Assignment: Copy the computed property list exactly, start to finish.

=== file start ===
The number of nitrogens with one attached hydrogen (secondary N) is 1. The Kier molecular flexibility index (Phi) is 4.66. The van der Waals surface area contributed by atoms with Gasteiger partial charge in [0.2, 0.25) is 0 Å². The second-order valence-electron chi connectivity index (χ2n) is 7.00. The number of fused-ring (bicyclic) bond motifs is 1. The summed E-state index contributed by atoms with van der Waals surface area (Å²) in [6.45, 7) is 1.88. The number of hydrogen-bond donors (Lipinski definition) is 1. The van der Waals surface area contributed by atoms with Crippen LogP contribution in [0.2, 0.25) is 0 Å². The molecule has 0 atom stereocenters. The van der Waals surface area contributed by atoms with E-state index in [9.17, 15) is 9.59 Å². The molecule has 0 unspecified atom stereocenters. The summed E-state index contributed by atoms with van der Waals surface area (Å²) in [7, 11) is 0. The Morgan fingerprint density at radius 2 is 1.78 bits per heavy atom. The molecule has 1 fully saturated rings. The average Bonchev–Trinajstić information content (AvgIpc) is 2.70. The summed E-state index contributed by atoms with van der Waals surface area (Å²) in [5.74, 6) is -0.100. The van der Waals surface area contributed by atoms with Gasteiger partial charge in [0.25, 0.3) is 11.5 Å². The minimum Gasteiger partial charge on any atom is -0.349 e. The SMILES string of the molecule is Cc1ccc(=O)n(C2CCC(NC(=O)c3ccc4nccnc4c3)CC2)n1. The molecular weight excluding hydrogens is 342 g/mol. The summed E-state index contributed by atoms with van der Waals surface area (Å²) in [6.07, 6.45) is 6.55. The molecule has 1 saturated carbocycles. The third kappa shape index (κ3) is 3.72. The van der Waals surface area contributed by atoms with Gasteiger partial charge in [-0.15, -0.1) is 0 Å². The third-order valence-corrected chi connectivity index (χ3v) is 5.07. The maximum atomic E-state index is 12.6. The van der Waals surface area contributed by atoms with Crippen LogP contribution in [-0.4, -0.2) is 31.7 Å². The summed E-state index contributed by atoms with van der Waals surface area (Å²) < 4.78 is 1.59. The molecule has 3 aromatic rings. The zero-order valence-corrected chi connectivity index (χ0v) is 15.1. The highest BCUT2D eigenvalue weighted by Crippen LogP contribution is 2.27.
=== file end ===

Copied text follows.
The number of nitrogens with one attached hydrogen (secondary N) is 1. The Kier molecular flexibility index (Phi) is 4.66. The van der Waals surface area contributed by atoms with Gasteiger partial charge in [0.2, 0.25) is 0 Å². The second-order valence-electron chi connectivity index (χ2n) is 7.00. The number of fused-ring (bicyclic) bond motifs is 1. The summed E-state index contributed by atoms with van der Waals surface area (Å²) in [6.45, 7) is 1.88. The number of hydrogen-bond donors (Lipinski definition) is 1. The van der Waals surface area contributed by atoms with Crippen LogP contribution in [0.2, 0.25) is 0 Å². The molecule has 0 atom stereocenters. The van der Waals surface area contributed by atoms with E-state index in [9.17, 15) is 9.59 Å². The molecule has 0 unspecified atom stereocenters. The summed E-state index contributed by atoms with van der Waals surface area (Å²) in [7, 11) is 0. The Morgan fingerprint density at radius 2 is 1.78 bits per heavy atom. The molecule has 1 fully saturated rings. The average Bonchev–Trinajstić information content (AvgIpc) is 2.70. The summed E-state index contributed by atoms with van der Waals surface area (Å²) in [5.74, 6) is -0.100. The van der Waals surface area contributed by atoms with Gasteiger partial charge in [0.25, 0.3) is 11.5 Å². The minimum Gasteiger partial charge on any atom is -0.349 e. The SMILES string of the molecule is Cc1ccc(=O)n(C2CCC(NC(=O)c3ccc4nccnc4c3)CC2)n1. The molecular weight excluding hydrogens is 342 g/mol. The summed E-state index contributed by atoms with van der Waals surface area (Å²) in [6.07, 6.45) is 6.55. The molecule has 1 saturated carbocycles. The third kappa shape index (κ3) is 3.72. The van der Waals surface area contributed by atoms with Gasteiger partial charge in [-0.15, -0.1) is 0 Å². The third-order valence-corrected chi connectivity index (χ3v) is 5.07. The maximum atomic E-state index is 12.6. The van der Waals surface area contributed by atoms with Crippen LogP contribution in [-0.4, -0.2) is 31.7 Å². The summed E-state index contributed by atoms with van der Waals surface area (Å²) < 4.78 is 1.59. The molecule has 3 aromatic rings. The zero-order valence-corrected chi connectivity index (χ0v) is 15.1. The highest BCUT2D eigenvalue weighted by Crippen LogP contribution is 2.27.